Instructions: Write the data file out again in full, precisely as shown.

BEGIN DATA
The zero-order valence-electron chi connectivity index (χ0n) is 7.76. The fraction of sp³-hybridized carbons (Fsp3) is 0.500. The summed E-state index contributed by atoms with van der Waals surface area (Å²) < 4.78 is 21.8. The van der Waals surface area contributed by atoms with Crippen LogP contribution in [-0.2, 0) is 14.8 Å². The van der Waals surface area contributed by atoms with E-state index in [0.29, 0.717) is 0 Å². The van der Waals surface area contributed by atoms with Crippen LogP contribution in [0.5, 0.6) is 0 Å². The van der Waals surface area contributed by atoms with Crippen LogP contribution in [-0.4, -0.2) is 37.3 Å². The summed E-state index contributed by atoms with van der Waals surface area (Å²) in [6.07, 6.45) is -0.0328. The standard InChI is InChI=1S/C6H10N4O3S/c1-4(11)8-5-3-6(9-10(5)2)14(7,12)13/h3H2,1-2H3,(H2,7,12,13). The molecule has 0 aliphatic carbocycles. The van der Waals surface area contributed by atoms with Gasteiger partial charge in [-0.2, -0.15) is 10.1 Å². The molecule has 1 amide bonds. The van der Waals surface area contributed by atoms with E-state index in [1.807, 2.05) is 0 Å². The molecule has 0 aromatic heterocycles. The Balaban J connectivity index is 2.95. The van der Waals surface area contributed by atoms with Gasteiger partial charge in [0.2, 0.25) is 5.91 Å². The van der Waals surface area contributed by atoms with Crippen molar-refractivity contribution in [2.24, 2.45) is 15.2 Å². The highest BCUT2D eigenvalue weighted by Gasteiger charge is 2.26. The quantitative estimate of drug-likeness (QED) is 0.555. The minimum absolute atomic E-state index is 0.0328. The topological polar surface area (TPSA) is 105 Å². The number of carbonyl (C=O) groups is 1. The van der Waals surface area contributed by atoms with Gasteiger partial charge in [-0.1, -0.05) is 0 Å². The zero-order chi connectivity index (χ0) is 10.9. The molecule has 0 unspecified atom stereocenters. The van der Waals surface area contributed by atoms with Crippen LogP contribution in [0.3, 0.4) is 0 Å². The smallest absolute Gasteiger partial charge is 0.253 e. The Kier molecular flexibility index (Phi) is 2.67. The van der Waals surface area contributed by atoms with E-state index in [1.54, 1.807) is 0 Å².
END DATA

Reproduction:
The zero-order valence-electron chi connectivity index (χ0n) is 7.76. The fraction of sp³-hybridized carbons (Fsp3) is 0.500. The summed E-state index contributed by atoms with van der Waals surface area (Å²) < 4.78 is 21.8. The van der Waals surface area contributed by atoms with Crippen LogP contribution in [-0.2, 0) is 14.8 Å². The van der Waals surface area contributed by atoms with E-state index in [0.29, 0.717) is 0 Å². The van der Waals surface area contributed by atoms with Crippen LogP contribution in [0.5, 0.6) is 0 Å². The van der Waals surface area contributed by atoms with Crippen LogP contribution in [-0.4, -0.2) is 37.3 Å². The summed E-state index contributed by atoms with van der Waals surface area (Å²) in [6.07, 6.45) is -0.0328. The standard InChI is InChI=1S/C6H10N4O3S/c1-4(11)8-5-3-6(9-10(5)2)14(7,12)13/h3H2,1-2H3,(H2,7,12,13). The molecule has 0 aliphatic carbocycles. The van der Waals surface area contributed by atoms with Gasteiger partial charge in [-0.2, -0.15) is 10.1 Å². The molecule has 1 amide bonds. The van der Waals surface area contributed by atoms with E-state index in [1.807, 2.05) is 0 Å². The molecule has 0 aromatic heterocycles. The Balaban J connectivity index is 2.95. The van der Waals surface area contributed by atoms with Gasteiger partial charge in [0.2, 0.25) is 5.91 Å². The van der Waals surface area contributed by atoms with Crippen molar-refractivity contribution in [2.24, 2.45) is 15.2 Å². The highest BCUT2D eigenvalue weighted by Gasteiger charge is 2.26. The quantitative estimate of drug-likeness (QED) is 0.555. The minimum absolute atomic E-state index is 0.0328. The topological polar surface area (TPSA) is 105 Å². The number of carbonyl (C=O) groups is 1. The van der Waals surface area contributed by atoms with Gasteiger partial charge in [-0.1, -0.05) is 0 Å². The zero-order chi connectivity index (χ0) is 10.9. The molecule has 0 unspecified atom stereocenters. The van der Waals surface area contributed by atoms with Crippen LogP contribution in [0.3, 0.4) is 0 Å². The smallest absolute Gasteiger partial charge is 0.253 e. The Kier molecular flexibility index (Phi) is 2.67. The van der Waals surface area contributed by atoms with E-state index in [1.54, 1.807) is 0 Å².